In Latest Test of Metropolitan Model, One Minnesota Bishop is Set to Investigate Another
In June, the United States Conference of Catholic Bishops approved a new model for investigating claims of wrongdoing by bishops. Now, that model is being put to the test in Minnesota and survivor advocates will be watching the outcome closely.
This just-announced investigation is being run by Archbishop Bernard A. Hebda of Minneapolis – St. Paul. The archbishop will look into allegations that Bishop Michael Hoeppner of the Diocese of Crookston “carried out acts or omissions intended to interfere with or avoid civil or canonical investigations of clerical sexual misconduct in the Diocese of Crookston.” Given the pattern of obfuscation that we have learned about over the years and which was covered in painstaking detail and termed “the circle of secrecy” in last year’s Pennsylvania Grand Jury report, we are not surprised by these allegations.
But rather than have these allegations investigated internally, we believe that it should be secular law enforcement who is investigating Bishop Hoeppner and his diocese, not fellow church officials. This new model of “investigation” has come about only because of public outrage and pressure and remains an internal review of bishops policing bishops. Making matters worse, what we have seen so far has not given us confidence.
The first test of the “Metropolitan Model” came when Archbishop William Lori of Baltimore was tasked with investigating the financial and sexual crimes of Bishop Michael Bransfield of West Virginia. In our opinion, that test was a massive failure. In his final report on the investigation, Archbishop Lori scrubbed any mention of the lavish gifts and monetary exchanges between Bishop Bransfield and some of his brother bishops, including Archbishop Lori himself. That rocky start to the new internal investigation process gives us little hope that the investigation in Minnesota will be any more complete or transparent.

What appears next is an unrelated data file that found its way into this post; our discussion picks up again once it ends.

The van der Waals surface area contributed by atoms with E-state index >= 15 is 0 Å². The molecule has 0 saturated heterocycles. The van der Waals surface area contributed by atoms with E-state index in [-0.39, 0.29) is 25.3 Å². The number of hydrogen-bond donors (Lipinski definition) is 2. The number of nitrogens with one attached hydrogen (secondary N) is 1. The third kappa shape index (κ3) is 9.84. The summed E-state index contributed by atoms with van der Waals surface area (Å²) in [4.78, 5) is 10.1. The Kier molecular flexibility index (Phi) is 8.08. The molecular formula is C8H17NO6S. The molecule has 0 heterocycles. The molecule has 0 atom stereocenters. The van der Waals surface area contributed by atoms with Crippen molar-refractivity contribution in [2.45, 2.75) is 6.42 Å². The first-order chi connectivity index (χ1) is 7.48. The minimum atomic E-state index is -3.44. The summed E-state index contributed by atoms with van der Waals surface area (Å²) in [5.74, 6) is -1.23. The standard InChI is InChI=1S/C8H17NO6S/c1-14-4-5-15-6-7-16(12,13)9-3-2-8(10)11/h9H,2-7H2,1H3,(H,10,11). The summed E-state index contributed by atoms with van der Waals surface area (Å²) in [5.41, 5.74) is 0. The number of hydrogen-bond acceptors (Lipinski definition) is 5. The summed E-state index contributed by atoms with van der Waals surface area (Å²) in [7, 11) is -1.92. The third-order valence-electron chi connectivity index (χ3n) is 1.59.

Institutions cannot police themselves. We hope that members of the public, witnesses, or whistleblowers will report any suspected wrongdoing – by the Diocese of Crookston or anywhere else in Minnesota – to Attorney General Keith Ellison. We also hope that any victims who are still suffering in silence will find the strength to come forward and get help from secular sources of healing.
CONTACT: Zach Hiner, SNAP Executive Director ([email protected], 517-974-9009)
(SNAP, the Survivors Network, has been providing support for victims of sexual abuse in institutional settings for 30 years. We have more than 25,000 survivors and supporters in our network. Our website is SNAPnetwork.org)